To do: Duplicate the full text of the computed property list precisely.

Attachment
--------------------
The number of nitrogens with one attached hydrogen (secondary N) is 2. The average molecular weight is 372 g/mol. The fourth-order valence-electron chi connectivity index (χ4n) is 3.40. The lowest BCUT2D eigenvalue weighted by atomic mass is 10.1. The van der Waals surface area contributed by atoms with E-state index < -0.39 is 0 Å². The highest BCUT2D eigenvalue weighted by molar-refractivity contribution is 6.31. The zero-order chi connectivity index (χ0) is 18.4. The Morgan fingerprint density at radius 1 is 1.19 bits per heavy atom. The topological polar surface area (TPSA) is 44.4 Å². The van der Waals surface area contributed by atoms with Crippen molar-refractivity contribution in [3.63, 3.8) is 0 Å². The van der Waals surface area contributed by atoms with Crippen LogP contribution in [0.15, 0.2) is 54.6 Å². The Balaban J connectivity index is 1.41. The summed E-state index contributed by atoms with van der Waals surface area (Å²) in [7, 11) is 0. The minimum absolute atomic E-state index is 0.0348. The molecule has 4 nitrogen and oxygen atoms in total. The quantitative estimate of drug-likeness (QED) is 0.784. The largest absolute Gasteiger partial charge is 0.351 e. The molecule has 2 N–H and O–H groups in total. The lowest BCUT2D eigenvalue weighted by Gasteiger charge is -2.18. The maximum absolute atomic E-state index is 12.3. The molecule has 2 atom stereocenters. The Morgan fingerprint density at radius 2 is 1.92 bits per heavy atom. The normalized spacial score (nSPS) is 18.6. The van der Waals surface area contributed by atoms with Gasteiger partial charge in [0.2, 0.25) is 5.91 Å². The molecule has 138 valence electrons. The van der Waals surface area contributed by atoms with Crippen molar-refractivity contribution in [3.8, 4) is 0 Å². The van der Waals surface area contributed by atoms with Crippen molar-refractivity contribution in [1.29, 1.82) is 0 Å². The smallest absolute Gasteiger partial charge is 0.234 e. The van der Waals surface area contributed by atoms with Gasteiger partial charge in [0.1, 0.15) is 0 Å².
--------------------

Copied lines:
The number of nitrogens with one attached hydrogen (secondary N) is 2. The average molecular weight is 372 g/mol. The fourth-order valence-electron chi connectivity index (χ4n) is 3.40. The lowest BCUT2D eigenvalue weighted by atomic mass is 10.1. The van der Waals surface area contributed by atoms with E-state index < -0.39 is 0 Å². The highest BCUT2D eigenvalue weighted by molar-refractivity contribution is 6.31. The zero-order chi connectivity index (χ0) is 18.4. The Morgan fingerprint density at radius 1 is 1.19 bits per heavy atom. The topological polar surface area (TPSA) is 44.4 Å². The van der Waals surface area contributed by atoms with Crippen molar-refractivity contribution in [3.63, 3.8) is 0 Å². The van der Waals surface area contributed by atoms with Crippen LogP contribution in [0.15, 0.2) is 54.6 Å². The Balaban J connectivity index is 1.41. The summed E-state index contributed by atoms with van der Waals surface area (Å²) in [7, 11) is 0. The minimum absolute atomic E-state index is 0.0348. The molecule has 4 nitrogen and oxygen atoms in total. The quantitative estimate of drug-likeness (QED) is 0.784. The largest absolute Gasteiger partial charge is 0.351 e. The molecule has 2 N–H and O–H groups in total. The lowest BCUT2D eigenvalue weighted by Gasteiger charge is -2.18. The maximum absolute atomic E-state index is 12.3. The molecule has 2 atom stereocenters. The Morgan fingerprint density at radius 2 is 1.92 bits per heavy atom. The normalized spacial score (nSPS) is 18.6. The van der Waals surface area contributed by atoms with Gasteiger partial charge in [0.2, 0.25) is 5.91 Å². The molecule has 138 valence electrons. The van der Waals surface area contributed by atoms with Crippen molar-refractivity contribution in [3.8, 4) is 0 Å². The van der Waals surface area contributed by atoms with Crippen molar-refractivity contribution in [1.29, 1.82) is 0 Å². The smallest absolute Gasteiger partial charge is 0.234 e. The van der Waals surface area contributed by atoms with Gasteiger partial charge in [0.1, 0.15) is 0 Å².